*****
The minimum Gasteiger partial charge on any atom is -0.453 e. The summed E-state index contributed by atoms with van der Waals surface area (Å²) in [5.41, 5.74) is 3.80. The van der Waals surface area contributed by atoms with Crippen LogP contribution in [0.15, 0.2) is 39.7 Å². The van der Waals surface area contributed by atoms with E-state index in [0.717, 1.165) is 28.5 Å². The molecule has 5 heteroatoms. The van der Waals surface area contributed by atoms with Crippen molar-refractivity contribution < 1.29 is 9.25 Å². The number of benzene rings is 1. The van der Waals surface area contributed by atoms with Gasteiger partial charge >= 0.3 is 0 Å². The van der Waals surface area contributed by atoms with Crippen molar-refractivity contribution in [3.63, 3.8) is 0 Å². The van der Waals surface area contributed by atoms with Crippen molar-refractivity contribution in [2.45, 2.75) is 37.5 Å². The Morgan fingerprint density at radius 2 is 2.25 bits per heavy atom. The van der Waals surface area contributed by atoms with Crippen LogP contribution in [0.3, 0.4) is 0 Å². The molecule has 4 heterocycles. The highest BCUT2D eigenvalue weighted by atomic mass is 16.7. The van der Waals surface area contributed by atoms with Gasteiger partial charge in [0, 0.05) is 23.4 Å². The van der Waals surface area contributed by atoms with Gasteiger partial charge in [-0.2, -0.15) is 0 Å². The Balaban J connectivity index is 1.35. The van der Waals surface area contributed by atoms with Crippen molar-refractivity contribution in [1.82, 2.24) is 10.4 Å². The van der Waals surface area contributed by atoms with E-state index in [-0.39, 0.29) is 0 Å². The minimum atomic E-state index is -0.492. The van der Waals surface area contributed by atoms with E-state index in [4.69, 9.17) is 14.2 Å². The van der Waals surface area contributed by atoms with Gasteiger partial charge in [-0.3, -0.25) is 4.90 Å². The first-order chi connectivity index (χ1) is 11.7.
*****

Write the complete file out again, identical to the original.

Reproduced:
The minimum Gasteiger partial charge on any atom is -0.453 e. The summed E-state index contributed by atoms with van der Waals surface area (Å²) in [5.41, 5.74) is 3.80. The van der Waals surface area contributed by atoms with Crippen LogP contribution in [0.15, 0.2) is 39.7 Å². The van der Waals surface area contributed by atoms with E-state index in [0.717, 1.165) is 28.5 Å². The molecule has 5 heteroatoms. The van der Waals surface area contributed by atoms with Crippen molar-refractivity contribution < 1.29 is 9.25 Å². The number of benzene rings is 1. The van der Waals surface area contributed by atoms with Gasteiger partial charge >= 0.3 is 0 Å². The van der Waals surface area contributed by atoms with Crippen molar-refractivity contribution in [3.63, 3.8) is 0 Å². The van der Waals surface area contributed by atoms with Crippen molar-refractivity contribution in [2.45, 2.75) is 37.5 Å². The Morgan fingerprint density at radius 2 is 2.25 bits per heavy atom. The van der Waals surface area contributed by atoms with Crippen LogP contribution in [0.3, 0.4) is 0 Å². The molecule has 4 heterocycles. The highest BCUT2D eigenvalue weighted by atomic mass is 16.7. The van der Waals surface area contributed by atoms with Gasteiger partial charge in [0, 0.05) is 23.4 Å². The van der Waals surface area contributed by atoms with Gasteiger partial charge in [-0.2, -0.15) is 0 Å². The Balaban J connectivity index is 1.35. The van der Waals surface area contributed by atoms with Crippen molar-refractivity contribution in [1.82, 2.24) is 10.4 Å². The van der Waals surface area contributed by atoms with E-state index in [-0.39, 0.29) is 0 Å². The minimum atomic E-state index is -0.492. The van der Waals surface area contributed by atoms with E-state index in [4.69, 9.17) is 14.2 Å². The van der Waals surface area contributed by atoms with Gasteiger partial charge in [-0.3, -0.25) is 4.90 Å². The first-order chi connectivity index (χ1) is 11.7.